“What we’re doing is the precise opposite of Conservatism,” Mr Lyon said. “There are a great many of us in the voluntary party who are finding the leadership’s instinctive big government approach to everything impossible to support.
“If yet more restrictions come in after Christmas, I know that many others will find it difficult to reconcile their views and principles with the party’s direction.”
Meanwhile, the Archbishop of Westminster, Cardinal Vincent Nichols, urged the Government not to close churches as part of any new restrictions, saying “people can make good judgments themselves”.
Dr Harries conveyed the 17-day figure to Mr Javid in a telephone call last week, during a conversation about the likely lag between infection and hospitalisation. It is understood to have been presented as an estimate, based largely on Covid-19 studies published last year and in early 2021, before the emergence of omicron.
In a subsequent article last week, published by The Telegraph, in which he appeared to lay the groundwork for more restrictions, Mr Javid stated: “Sadly, seven people have died with omicron and 85 people are in hospital with confirmed omicron, but there are likely to be a lot more.
“And we know that the typical time between infection and hospitalisation is 17 days, so today’s hospital numbers reflect infections that took place more than two weeks ago when omicron was here in much smaller numbers and represented fewer than one per cent of infections.”
The figure caused bemusement among some analysts and clinicians. It now transpires that it was a “generous” estimate provided by Dr Harries and rooted in studies that all pre-dated omicron.
Officials at the UKHSA, which was formerly Public Health England, now believe that the gap between infections and hospitalisations is about 12 days.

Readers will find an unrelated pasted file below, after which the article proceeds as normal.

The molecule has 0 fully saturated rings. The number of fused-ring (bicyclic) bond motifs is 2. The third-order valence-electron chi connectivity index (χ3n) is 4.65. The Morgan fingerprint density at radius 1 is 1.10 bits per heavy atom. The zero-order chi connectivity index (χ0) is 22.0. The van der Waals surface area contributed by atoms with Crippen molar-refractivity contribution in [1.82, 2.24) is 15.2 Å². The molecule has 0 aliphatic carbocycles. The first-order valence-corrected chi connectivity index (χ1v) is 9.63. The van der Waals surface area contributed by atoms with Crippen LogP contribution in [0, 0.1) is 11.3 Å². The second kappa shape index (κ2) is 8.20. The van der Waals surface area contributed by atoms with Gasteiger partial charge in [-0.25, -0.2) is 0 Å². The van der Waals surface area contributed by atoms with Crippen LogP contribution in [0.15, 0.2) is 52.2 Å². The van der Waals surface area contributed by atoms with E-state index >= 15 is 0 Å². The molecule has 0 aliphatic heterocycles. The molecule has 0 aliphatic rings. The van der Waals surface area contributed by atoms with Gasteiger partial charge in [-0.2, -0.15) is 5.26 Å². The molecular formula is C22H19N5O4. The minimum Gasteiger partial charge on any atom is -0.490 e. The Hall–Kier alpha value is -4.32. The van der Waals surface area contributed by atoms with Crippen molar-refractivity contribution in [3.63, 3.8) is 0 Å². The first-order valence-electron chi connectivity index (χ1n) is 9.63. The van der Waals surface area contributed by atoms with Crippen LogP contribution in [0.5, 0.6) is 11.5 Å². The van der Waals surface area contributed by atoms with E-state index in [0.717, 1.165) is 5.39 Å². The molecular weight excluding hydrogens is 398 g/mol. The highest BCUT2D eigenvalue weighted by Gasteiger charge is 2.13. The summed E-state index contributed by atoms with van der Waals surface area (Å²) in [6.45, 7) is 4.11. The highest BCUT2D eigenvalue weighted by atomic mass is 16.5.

Mr Briscoe said that ONS data suggested a lag of between one and two weeks. The ONS said in June, before the emergence of omicron, that the average time between Covid-19 infection and the onset of symptoms was five to six days, while the median delay between symptom onset and hospital admission varied between one and seven days.
Dr Harries has previously come under fire for attempting to justify the decision to halt routine testing in March 2020 by claiming that it was “not an appropriate intervention”.
Writing on his blog last week, Mr Briscoe added: “The difference of a week in the lag between infection and hospitalisation is important because if you believe the ONS numbers, you would already expect hospitalisations to be picking up rather more sharply than they are.
“Hospitalisations will need to be above (probably well above) the averages of recent months to justify lockdown.”
On Christmas Eve, Dr Harries said: “I think there’s a glimmer of Christmas hope in the findings that we published, but it definitely isn’t yet at the point where we could downgrade that serious threat.”
Scientific advisers have warned that even a small proportion of hospitalisations could overwhelm the health service if omicron infection rates are as high as feared.
A UKHSA spokesman said: “Individual responses to infection with Covid-19 vary widely according to a range of factors including age and health, and we continue to monitor the potential impact of the omicron variant as more data becomes available. Wider data on Covid-19 clearly indicates that there can be a substantial lag between infection and hospitalisation.”